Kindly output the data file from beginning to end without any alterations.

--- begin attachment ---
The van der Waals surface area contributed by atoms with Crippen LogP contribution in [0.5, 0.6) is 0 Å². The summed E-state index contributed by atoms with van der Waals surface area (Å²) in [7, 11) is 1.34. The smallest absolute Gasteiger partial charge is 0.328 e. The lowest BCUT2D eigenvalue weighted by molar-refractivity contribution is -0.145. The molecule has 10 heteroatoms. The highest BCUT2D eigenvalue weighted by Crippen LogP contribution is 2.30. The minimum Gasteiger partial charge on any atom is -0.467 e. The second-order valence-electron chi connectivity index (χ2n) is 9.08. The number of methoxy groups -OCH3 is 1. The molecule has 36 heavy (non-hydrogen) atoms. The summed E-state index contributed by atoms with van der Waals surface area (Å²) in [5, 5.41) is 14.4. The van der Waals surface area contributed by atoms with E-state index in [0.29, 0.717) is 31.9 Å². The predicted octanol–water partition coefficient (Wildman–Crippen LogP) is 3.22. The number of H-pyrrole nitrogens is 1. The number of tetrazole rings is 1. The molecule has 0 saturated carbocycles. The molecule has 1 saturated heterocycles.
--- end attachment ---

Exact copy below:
The van der Waals surface area contributed by atoms with Crippen LogP contribution in [0.5, 0.6) is 0 Å². The summed E-state index contributed by atoms with van der Waals surface area (Å²) in [7, 11) is 1.34. The smallest absolute Gasteiger partial charge is 0.328 e. The lowest BCUT2D eigenvalue weighted by molar-refractivity contribution is -0.145. The molecule has 10 heteroatoms. The highest BCUT2D eigenvalue weighted by Crippen LogP contribution is 2.30. The minimum Gasteiger partial charge on any atom is -0.467 e. The second-order valence-electron chi connectivity index (χ2n) is 9.08. The number of methoxy groups -OCH3 is 1. The molecule has 36 heavy (non-hydrogen) atoms. The summed E-state index contributed by atoms with van der Waals surface area (Å²) in [5, 5.41) is 14.4. The van der Waals surface area contributed by atoms with E-state index in [0.29, 0.717) is 31.9 Å². The predicted octanol–water partition coefficient (Wildman–Crippen LogP) is 3.22. The number of H-pyrrole nitrogens is 1. The number of tetrazole rings is 1. The molecule has 0 saturated carbocycles. The molecule has 1 saturated heterocycles.